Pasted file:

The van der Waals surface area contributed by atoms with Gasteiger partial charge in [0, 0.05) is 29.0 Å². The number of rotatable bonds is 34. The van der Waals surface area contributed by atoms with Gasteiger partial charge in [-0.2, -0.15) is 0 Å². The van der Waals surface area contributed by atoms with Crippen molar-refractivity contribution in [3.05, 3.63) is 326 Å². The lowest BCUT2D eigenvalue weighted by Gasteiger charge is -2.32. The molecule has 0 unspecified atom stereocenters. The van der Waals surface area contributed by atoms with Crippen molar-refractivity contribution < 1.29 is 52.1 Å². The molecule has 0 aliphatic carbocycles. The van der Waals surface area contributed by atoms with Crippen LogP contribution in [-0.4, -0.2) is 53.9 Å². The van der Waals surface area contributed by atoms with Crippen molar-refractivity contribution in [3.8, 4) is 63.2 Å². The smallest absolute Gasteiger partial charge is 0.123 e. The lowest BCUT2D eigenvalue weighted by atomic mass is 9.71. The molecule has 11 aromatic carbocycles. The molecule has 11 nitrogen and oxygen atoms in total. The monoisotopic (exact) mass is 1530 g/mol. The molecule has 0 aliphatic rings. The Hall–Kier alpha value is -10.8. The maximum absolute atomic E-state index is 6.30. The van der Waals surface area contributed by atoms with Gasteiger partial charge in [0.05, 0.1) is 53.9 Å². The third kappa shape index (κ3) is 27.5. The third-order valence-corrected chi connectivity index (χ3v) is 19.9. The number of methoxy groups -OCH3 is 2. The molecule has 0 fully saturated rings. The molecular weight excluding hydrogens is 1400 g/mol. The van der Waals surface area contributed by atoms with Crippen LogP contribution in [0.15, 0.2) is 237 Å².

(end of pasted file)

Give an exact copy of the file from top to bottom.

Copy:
The van der Waals surface area contributed by atoms with Gasteiger partial charge in [0, 0.05) is 29.0 Å². The number of rotatable bonds is 34. The van der Waals surface area contributed by atoms with Gasteiger partial charge in [-0.2, -0.15) is 0 Å². The van der Waals surface area contributed by atoms with Crippen molar-refractivity contribution in [3.05, 3.63) is 326 Å². The lowest BCUT2D eigenvalue weighted by Gasteiger charge is -2.32. The molecule has 0 unspecified atom stereocenters. The van der Waals surface area contributed by atoms with Crippen molar-refractivity contribution < 1.29 is 52.1 Å². The molecule has 0 aliphatic carbocycles. The van der Waals surface area contributed by atoms with Crippen LogP contribution in [-0.4, -0.2) is 53.9 Å². The van der Waals surface area contributed by atoms with Crippen molar-refractivity contribution in [3.8, 4) is 63.2 Å². The smallest absolute Gasteiger partial charge is 0.123 e. The lowest BCUT2D eigenvalue weighted by atomic mass is 9.71. The molecule has 11 aromatic carbocycles. The molecule has 11 nitrogen and oxygen atoms in total. The monoisotopic (exact) mass is 1530 g/mol. The molecule has 0 aliphatic rings. The Hall–Kier alpha value is -10.8. The maximum absolute atomic E-state index is 6.30. The van der Waals surface area contributed by atoms with Gasteiger partial charge in [0.05, 0.1) is 53.9 Å². The third kappa shape index (κ3) is 27.5. The third-order valence-corrected chi connectivity index (χ3v) is 19.9. The number of methoxy groups -OCH3 is 2. The molecule has 0 fully saturated rings. The molecular weight excluding hydrogens is 1400 g/mol. The van der Waals surface area contributed by atoms with Crippen LogP contribution in [0.15, 0.2) is 237 Å².